From: James Higgins (email@example.com)
Date: Mon Apr 09 2001 - 20:24:10 MDT
At 11:45 AM 4/9/2001 -0400, you wrote:
>James Higgins wrote:
> > Ah, I may have an interesting compromise. I do agree that us mere mortals
> > could use something and would be helpless against SIs. How about if the
> > sysop ONLY enforced happiness towards humans. Once uploaded, SIs would be
> > free to do as they pleased, as long as they didn't interact with
> > humans. When they did interact with humans, they would be forced to follow
> > a set of friendly rules. Humans would also be subject to these friendly
> > rules. Eliezer, what do you think about this?
>This makes sense if, and only if, superintelligent entities are knowably
>Friendly. If I recall correctly, that's been your premise from the
Well, I have mentioned that before as a possibility. But I'm not locked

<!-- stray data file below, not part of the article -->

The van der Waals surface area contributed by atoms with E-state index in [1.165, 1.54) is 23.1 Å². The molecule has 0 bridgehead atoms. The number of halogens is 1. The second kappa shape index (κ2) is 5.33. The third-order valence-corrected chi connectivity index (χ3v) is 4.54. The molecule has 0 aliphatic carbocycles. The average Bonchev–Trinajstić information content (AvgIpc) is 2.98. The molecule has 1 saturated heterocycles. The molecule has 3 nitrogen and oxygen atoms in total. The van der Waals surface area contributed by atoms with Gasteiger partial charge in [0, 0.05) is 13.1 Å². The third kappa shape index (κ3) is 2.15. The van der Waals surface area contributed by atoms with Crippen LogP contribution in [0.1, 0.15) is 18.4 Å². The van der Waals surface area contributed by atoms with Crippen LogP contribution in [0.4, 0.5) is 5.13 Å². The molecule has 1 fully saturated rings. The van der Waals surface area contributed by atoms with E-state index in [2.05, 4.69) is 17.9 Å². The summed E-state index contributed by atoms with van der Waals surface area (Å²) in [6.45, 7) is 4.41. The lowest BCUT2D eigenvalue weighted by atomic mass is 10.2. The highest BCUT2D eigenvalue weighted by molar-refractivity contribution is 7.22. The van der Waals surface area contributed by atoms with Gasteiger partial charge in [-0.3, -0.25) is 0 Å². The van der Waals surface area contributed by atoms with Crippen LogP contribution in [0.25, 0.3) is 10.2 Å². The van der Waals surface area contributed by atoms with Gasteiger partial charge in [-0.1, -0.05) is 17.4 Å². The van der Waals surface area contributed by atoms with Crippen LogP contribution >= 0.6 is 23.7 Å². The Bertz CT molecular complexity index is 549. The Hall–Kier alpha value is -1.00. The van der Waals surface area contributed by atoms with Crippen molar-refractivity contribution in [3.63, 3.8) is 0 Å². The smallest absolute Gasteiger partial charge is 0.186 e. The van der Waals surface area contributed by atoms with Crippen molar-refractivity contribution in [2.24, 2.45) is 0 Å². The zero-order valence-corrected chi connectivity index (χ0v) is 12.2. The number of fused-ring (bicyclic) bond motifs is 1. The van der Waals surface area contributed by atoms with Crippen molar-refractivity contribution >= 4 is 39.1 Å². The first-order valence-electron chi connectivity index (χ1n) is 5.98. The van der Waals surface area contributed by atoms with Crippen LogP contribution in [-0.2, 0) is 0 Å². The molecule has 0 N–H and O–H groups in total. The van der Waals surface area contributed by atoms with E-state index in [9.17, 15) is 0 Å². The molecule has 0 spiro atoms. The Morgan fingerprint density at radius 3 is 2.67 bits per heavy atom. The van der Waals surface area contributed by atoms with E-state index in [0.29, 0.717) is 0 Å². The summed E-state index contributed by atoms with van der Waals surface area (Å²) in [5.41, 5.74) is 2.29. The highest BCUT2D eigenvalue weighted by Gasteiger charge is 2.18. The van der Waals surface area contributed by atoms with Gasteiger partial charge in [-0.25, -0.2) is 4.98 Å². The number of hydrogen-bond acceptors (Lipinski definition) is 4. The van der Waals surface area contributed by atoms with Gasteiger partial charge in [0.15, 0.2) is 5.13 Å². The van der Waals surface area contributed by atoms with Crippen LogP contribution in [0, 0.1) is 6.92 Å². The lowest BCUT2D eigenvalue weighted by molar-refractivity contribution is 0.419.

into any particular belief since it is way too early to understand the
nature of the singularity.
However, I disagree with your requirement that all entities must be
knowably friendly. Why is this? What happens if this is not the case?
>Calling something "natural morals" really doesn't help the discussion.
>Either something is desirable (to the speaker, or to humanity), or it's
>not. Either something is physically possible, or it's not. Either
>something is physical-plus-Sysop possible, or it's not. As far as I can
>tell, Gordon's proposal consists of making unFriendliness physically
>impossible. Is this ontologically possible? Who knows? In any case, I
>fail to see how it *morally* differs from the Sysop scenario in any way
>whatsoever, except insofar as you and Gordon are still running on
>anthropomorphic instincts that distinguish between the case of a Sysop
>that does X and a set of physical laws that do exactly the same thing.
I think you are getting Gordon and myself mixed up here. I don't agree
with what I believe to be his viewpoint on morals in this context. What I
believe we do both agree on is that a sysop is not necessarily a good idea.
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